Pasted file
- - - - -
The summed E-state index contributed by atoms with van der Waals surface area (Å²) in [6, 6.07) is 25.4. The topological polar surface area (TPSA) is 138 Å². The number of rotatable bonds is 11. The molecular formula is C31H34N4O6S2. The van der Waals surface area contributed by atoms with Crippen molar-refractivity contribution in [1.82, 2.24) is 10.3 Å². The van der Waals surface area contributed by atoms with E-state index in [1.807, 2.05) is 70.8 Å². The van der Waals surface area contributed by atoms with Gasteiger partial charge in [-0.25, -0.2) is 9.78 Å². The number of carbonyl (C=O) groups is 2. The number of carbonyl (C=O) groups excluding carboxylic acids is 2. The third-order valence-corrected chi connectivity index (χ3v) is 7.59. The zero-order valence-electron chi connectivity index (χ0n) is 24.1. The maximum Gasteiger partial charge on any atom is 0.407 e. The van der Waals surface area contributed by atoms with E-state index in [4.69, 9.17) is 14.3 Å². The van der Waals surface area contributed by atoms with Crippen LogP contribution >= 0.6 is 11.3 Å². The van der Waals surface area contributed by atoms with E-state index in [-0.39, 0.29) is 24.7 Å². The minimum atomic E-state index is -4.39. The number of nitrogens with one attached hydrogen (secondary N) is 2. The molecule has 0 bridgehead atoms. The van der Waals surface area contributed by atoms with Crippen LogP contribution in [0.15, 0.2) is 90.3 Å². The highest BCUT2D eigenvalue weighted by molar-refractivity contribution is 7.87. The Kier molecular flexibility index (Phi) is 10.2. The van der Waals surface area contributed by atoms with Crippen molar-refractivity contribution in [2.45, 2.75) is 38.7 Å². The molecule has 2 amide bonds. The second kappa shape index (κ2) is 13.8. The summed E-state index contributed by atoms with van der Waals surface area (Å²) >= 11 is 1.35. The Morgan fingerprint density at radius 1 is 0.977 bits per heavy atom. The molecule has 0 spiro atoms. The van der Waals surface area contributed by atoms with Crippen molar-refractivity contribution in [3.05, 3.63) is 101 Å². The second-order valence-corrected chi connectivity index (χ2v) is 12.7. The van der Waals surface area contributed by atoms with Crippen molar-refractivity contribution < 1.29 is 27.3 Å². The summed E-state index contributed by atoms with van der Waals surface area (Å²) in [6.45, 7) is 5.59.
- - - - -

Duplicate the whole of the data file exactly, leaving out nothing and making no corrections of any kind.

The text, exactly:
The summed E-state index contributed by atoms with van der Waals surface area (Å²) in [6, 6.07) is 25.4. The topological polar surface area (TPSA) is 138 Å². The number of rotatable bonds is 11. The molecular formula is C31H34N4O6S2. The van der Waals surface area contributed by atoms with Crippen molar-refractivity contribution in [1.82, 2.24) is 10.3 Å². The van der Waals surface area contributed by atoms with E-state index in [1.807, 2.05) is 70.8 Å². The van der Waals surface area contributed by atoms with Gasteiger partial charge in [-0.25, -0.2) is 9.78 Å². The number of carbonyl (C=O) groups is 2. The number of carbonyl (C=O) groups excluding carboxylic acids is 2. The third-order valence-corrected chi connectivity index (χ3v) is 7.59. The zero-order valence-electron chi connectivity index (χ0n) is 24.1. The maximum Gasteiger partial charge on any atom is 0.407 e. The van der Waals surface area contributed by atoms with E-state index in [4.69, 9.17) is 14.3 Å². The van der Waals surface area contributed by atoms with Crippen LogP contribution >= 0.6 is 11.3 Å². The van der Waals surface area contributed by atoms with E-state index in [-0.39, 0.29) is 24.7 Å². The minimum atomic E-state index is -4.39. The number of nitrogens with one attached hydrogen (secondary N) is 2. The molecule has 0 bridgehead atoms. The van der Waals surface area contributed by atoms with Crippen LogP contribution in [0.15, 0.2) is 90.3 Å². The highest BCUT2D eigenvalue weighted by molar-refractivity contribution is 7.87. The Kier molecular flexibility index (Phi) is 10.2. The van der Waals surface area contributed by atoms with Crippen molar-refractivity contribution in [2.45, 2.75) is 38.7 Å². The molecule has 2 amide bonds. The second kappa shape index (κ2) is 13.8. The summed E-state index contributed by atoms with van der Waals surface area (Å²) >= 11 is 1.35. The Morgan fingerprint density at radius 1 is 0.977 bits per heavy atom. The molecule has 0 spiro atoms. The van der Waals surface area contributed by atoms with Crippen molar-refractivity contribution in [3.05, 3.63) is 101 Å². The second-order valence-corrected chi connectivity index (χ2v) is 12.7. The van der Waals surface area contributed by atoms with Crippen molar-refractivity contribution < 1.29 is 27.3 Å². The summed E-state index contributed by atoms with van der Waals surface area (Å²) in [6.45, 7) is 5.59.